John Owen, an American journalist who has lived in London for 13 years, talks about the "prodigious" output of the BBC. The statistic often quoted is that for every hour of the day, the BBC puts out 40 hours of programming. (That's not just news, of course. The BBC has been responsible for everything from Monty Python to the Teletubbies.)

Owen, who spent 20 years with the Canadian Broadcasting Corporation and later directed the Freedom Forum's European Center in London, is executive producer of News Xchange, a nonprofit that hosts international broadcast journalism conferences. He says the BBC used to be criticized for being too concerned with what the government of the day might think and, like other public broadcasters such as the CBC and Australia's ABC, the BBC is now under attack from the government for being critical. In his view, the organization is "the strongest that I can remember it."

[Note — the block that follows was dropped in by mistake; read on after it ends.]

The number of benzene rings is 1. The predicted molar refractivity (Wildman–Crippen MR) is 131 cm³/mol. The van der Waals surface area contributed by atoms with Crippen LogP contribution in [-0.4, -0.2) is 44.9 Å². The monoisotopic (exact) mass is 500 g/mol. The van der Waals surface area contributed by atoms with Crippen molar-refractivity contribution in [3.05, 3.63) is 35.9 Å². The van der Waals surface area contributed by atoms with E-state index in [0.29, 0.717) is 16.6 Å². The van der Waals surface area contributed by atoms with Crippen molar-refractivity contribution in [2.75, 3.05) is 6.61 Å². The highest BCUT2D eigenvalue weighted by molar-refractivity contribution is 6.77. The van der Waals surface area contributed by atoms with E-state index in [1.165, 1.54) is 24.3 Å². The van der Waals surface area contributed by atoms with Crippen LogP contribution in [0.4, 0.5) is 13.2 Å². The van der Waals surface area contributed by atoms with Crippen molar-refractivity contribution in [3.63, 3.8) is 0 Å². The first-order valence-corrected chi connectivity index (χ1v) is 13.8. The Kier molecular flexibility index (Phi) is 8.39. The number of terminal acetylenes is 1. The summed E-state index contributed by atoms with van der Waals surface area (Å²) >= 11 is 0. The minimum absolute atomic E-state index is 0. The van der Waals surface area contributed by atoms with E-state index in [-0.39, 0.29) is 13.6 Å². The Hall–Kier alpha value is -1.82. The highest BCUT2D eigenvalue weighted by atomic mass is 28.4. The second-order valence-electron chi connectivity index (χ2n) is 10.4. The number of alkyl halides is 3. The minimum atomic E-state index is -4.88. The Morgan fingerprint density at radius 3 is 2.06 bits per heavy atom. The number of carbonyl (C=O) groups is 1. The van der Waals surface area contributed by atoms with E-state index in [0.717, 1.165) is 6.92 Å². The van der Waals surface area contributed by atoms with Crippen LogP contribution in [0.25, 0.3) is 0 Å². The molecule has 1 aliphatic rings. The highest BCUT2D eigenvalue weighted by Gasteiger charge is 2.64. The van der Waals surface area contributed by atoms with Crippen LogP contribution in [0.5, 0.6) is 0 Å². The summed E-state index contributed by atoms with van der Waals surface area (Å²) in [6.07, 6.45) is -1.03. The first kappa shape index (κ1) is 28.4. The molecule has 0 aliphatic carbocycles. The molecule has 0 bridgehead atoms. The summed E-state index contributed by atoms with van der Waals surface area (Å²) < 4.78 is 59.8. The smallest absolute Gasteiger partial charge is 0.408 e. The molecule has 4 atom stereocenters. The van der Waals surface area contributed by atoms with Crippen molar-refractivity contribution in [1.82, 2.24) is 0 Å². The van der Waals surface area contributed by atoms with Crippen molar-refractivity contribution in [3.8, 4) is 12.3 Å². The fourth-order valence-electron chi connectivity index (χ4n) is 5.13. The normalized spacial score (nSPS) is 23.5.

The BBC's critics have been much more vocal since the outlet has faced Lord Hutton's scrutiny. But Owen and many others say the BBC is big enough and strong enough to take a hit. "The idea that the BBC is somehow in crisis as a news organization is grossly overstated," Owen says. "It's still an incredibly fine news organization that has dwarfed the rest of the world in terms of its international reporting."

On May 29 at 6:07 a.m., BBC correspondent Andrew Gilligan revealed provocative information about the British government's behavior in putting together a September 2002 dossier on Iraq's weapons capabilities. Gilligan did so in the form of a two-way, an interview, with "Today" radio program host John Humphrys.

At issue was a claim in the dossier that Iraq could deploy some of its weapons of mass destruction within 45 minutes of an order to do so. Gilligan reported that some in the intelligence community were unhappy about using that claim. "What I have been told," Gilligan said of his information from an anonymous source, "is that the government knew that claim was questionable, even before the war, even before they wrote it in their dossier."